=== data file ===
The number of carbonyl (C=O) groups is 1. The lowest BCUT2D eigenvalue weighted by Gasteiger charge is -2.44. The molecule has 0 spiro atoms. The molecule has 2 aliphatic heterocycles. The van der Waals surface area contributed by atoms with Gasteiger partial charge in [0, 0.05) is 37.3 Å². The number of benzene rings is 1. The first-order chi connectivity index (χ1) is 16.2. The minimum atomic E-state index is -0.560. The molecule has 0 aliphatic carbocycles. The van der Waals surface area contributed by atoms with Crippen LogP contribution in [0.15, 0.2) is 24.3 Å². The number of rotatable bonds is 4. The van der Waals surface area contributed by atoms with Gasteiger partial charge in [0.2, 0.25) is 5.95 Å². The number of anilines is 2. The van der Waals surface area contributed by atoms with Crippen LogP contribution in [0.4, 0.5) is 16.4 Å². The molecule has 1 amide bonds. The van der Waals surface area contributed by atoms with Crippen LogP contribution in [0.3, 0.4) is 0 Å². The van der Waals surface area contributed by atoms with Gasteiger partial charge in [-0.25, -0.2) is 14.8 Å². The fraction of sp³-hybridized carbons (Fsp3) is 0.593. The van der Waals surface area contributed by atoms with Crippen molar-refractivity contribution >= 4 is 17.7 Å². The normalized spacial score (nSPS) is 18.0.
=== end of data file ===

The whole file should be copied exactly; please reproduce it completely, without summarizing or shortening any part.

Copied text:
The number of carbonyl (C=O) groups is 1. The lowest BCUT2D eigenvalue weighted by Gasteiger charge is -2.44. The molecule has 0 spiro atoms. The molecule has 2 aliphatic heterocycles. The van der Waals surface area contributed by atoms with Gasteiger partial charge in [0, 0.05) is 37.3 Å². The number of benzene rings is 1. The first-order chi connectivity index (χ1) is 16.2. The minimum atomic E-state index is -0.560. The molecule has 0 aliphatic carbocycles. The van der Waals surface area contributed by atoms with Crippen LogP contribution in [0.15, 0.2) is 24.3 Å². The number of rotatable bonds is 4. The van der Waals surface area contributed by atoms with Gasteiger partial charge in [0.2, 0.25) is 5.95 Å². The number of anilines is 2. The van der Waals surface area contributed by atoms with Crippen LogP contribution in [0.4, 0.5) is 16.4 Å². The molecule has 1 amide bonds. The van der Waals surface area contributed by atoms with Crippen LogP contribution in [0.3, 0.4) is 0 Å². The van der Waals surface area contributed by atoms with Gasteiger partial charge in [-0.25, -0.2) is 14.8 Å². The fraction of sp³-hybridized carbons (Fsp3) is 0.593. The van der Waals surface area contributed by atoms with Crippen molar-refractivity contribution >= 4 is 17.7 Å². The normalized spacial score (nSPS) is 18.0.